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At InterQ, we are doing ongoing market research with one of the world’s largest e-commerce websites. From our initial work with them – pre-pandemic, to our current studies (very much current pandemic) – we’ve seen stark changes in how consumers are shopping online. Take note that this applies to marketing messages, UX design, core branding messages, and follow-up communications. Without heeding how consumer behavior is changing during this coronavirus pandemic, your brand could be making some costly mistakes. Here are some key lessons we’ve gleaned that you can consider.

Pandemic shopping behavior change #1: Online is the first stop

Around the world, quarantine measures vary widely, and even here, in the U.S., each county and state has their own laws around retail shopping. However, one pattern is clear, in every country we’ve run research in: Online is the first stop. Even though people often prefer the experience of in-person retail, current health concerns have moved most shopping to online, even for basic essentials, such as household cleaning supplies.

What does this mean for your brand? Optimize your website. If your search features are clunky, your checkout process is cumbersome, or your inventory is not well organized, customers will quickly leave your site for one that is better. With huge players like Amazon dominating the essential shopping space, you simply can’t afford to have a shopping experience that takes unnecessary time or feels out-of-date.

To understand how your UX experience currently stands, hire an external firm to run user experience tests. At InterQ, we have a streamlined method that includes screensharing and in-depth interviews. This allows us to observe and ask questions as consumers navigate the site. We’re quickly able to spot trouble spots and opportunities – far better than any embedded heat-mapping or click-through data shows.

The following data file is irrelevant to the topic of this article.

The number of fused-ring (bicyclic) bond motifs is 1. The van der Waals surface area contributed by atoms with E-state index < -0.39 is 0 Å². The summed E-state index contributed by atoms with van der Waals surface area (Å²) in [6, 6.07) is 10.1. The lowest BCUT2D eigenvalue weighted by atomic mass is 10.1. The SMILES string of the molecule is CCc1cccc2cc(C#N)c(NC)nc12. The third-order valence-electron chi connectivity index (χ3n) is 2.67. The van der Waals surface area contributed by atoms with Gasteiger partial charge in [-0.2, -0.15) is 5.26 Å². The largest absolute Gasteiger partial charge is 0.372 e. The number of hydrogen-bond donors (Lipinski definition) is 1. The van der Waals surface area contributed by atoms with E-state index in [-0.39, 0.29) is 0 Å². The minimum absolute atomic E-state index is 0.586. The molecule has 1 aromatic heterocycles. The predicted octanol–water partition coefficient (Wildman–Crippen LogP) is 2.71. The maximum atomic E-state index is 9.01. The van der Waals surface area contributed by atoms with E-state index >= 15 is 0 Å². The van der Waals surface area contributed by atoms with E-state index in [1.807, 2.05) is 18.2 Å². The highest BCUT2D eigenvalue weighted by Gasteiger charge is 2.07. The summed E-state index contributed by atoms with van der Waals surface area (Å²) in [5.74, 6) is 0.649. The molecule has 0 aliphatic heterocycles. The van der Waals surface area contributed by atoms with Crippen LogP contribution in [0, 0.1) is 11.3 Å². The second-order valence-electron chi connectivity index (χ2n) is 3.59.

Pandemic shopping behavior change #2: Customers are reading marketing emails

Even though marketing emails tend to have pretty low click-through rates (average click through rates are benchmarked at 2.5%). People are generally subscribed to so many marketing emails, that they quickly get ignored – or, if customers have an email service like Gmail, these messages may be filed away under “Promotions” automatically, and easily filed out of sight.

But don’t let this dissuade you from creating good email campaigns. Now, more than ever, people are looking at their email marketing messages, hoping for deals. From our extensive research in the email marketing space, we’ve come across key best practices, which include:

  • Don’t send more than 1 email marketing campaign a week (more than that and you’ll be relegated to the spam folder or unsubscribed).
  • Limit the number of products you showcase: Focus on a key category and don’t try to bombard the customer with too many facts and figures in one email. One or two key messages – tops.
  • Tailor your messages – but make sure it’s done well. People actually really enjoy seeing campaigns with products they’re in the market for (Note: Not products they’ve already bought.) When emails seem to be truly personalized, people take note.
  • Coupons are great, but make it a good offer. A 5% coupon – not worth it. But 20% or more? You’ll get their attention.

If you’re interested in more email marketing tips, talk to us – we can help do a diagnosis on your campaigns and show you how to improve your open and click-through rates.

Pandemic shopping behavior change #3: Deals and free shipping are the cost-of-entry

The world economy has been heavily impacted by the pandemic, and consumers are grappling with lost income or reduced income (or barely any income at all). Now, more than ever, good deals matter. When you promote your sales, though, there does need to be careful strategy behind it. Qualitative research can help give you insight into the types of discounts customers most prefer, because contrary to popular belief, simply offering discounts on everything isn’t the most effective method to keep customers loyal.

Finally, free or discounted shipping is simply a must-have if you hope to compete with the Amazons of the world.

How will you stay competitive with your e-commerce brand? Request a proposal. We can help >